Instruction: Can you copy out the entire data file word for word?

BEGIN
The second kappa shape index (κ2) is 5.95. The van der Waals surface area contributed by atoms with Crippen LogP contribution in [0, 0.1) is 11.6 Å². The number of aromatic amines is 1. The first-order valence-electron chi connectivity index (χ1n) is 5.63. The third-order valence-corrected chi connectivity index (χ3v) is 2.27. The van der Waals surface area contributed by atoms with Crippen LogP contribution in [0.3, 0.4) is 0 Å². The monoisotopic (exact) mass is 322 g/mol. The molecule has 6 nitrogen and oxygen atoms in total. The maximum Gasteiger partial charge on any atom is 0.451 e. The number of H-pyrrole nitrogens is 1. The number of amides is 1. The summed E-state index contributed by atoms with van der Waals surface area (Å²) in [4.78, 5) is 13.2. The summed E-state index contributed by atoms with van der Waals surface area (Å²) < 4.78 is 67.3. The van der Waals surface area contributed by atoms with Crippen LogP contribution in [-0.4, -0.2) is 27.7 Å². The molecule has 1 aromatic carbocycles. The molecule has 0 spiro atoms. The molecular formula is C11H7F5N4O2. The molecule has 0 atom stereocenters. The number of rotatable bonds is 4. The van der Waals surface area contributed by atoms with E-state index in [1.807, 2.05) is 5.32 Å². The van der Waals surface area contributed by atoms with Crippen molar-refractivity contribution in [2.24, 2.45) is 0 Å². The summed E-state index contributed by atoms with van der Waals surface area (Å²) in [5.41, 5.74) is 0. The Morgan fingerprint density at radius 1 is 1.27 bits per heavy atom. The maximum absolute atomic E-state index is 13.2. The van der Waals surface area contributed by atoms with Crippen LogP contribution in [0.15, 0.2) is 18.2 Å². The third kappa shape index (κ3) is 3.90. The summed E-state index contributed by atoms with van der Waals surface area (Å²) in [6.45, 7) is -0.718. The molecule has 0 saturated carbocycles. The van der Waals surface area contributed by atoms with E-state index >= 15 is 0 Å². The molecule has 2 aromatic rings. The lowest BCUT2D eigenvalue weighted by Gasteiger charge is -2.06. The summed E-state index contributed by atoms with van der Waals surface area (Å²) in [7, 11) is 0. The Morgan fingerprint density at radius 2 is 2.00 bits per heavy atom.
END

The second kappa shape index (κ2) is 5.95. The van der Waals surface area contributed by atoms with Crippen LogP contribution in [0, 0.1) is 11.6 Å². The number of aromatic amines is 1. The first-order valence-electron chi connectivity index (χ1n) is 5.63. The third-order valence-corrected chi connectivity index (χ3v) is 2.27. The van der Waals surface area contributed by atoms with Crippen LogP contribution in [0.3, 0.4) is 0 Å². The monoisotopic (exact) mass is 322 g/mol. The molecule has 6 nitrogen and oxygen atoms in total. The maximum Gasteiger partial charge on any atom is 0.451 e. The number of H-pyrrole nitrogens is 1. The number of amides is 1. The summed E-state index contributed by atoms with van der Waals surface area (Å²) in [4.78, 5) is 13.2. The summed E-state index contributed by atoms with van der Waals surface area (Å²) < 4.78 is 67.3. The van der Waals surface area contributed by atoms with Crippen LogP contribution in [-0.4, -0.2) is 27.7 Å². The molecule has 1 aromatic carbocycles. The molecule has 0 spiro atoms. The molecular formula is C11H7F5N4O2. The molecule has 0 atom stereocenters. The number of rotatable bonds is 4. The van der Waals surface area contributed by atoms with E-state index in [1.807, 2.05) is 5.32 Å². The van der Waals surface area contributed by atoms with Crippen molar-refractivity contribution in [2.24, 2.45) is 0 Å². The summed E-state index contributed by atoms with van der Waals surface area (Å²) in [5.41, 5.74) is 0. The Morgan fingerprint density at radius 1 is 1.27 bits per heavy atom. The maximum absolute atomic E-state index is 13.2. The van der Waals surface area contributed by atoms with Crippen LogP contribution in [0.15, 0.2) is 18.2 Å². The third kappa shape index (κ3) is 3.90. The summed E-state index contributed by atoms with van der Waals surface area (Å²) in [6.45, 7) is -0.718. The molecule has 0 saturated carbocycles. The van der Waals surface area contributed by atoms with E-state index >= 15 is 0 Å². The molecule has 2 aromatic rings. The lowest BCUT2D eigenvalue weighted by Gasteiger charge is -2.06. The summed E-state index contributed by atoms with van der Waals surface area (Å²) in [7, 11) is 0. The Morgan fingerprint density at radius 2 is 2.00 bits per heavy atom.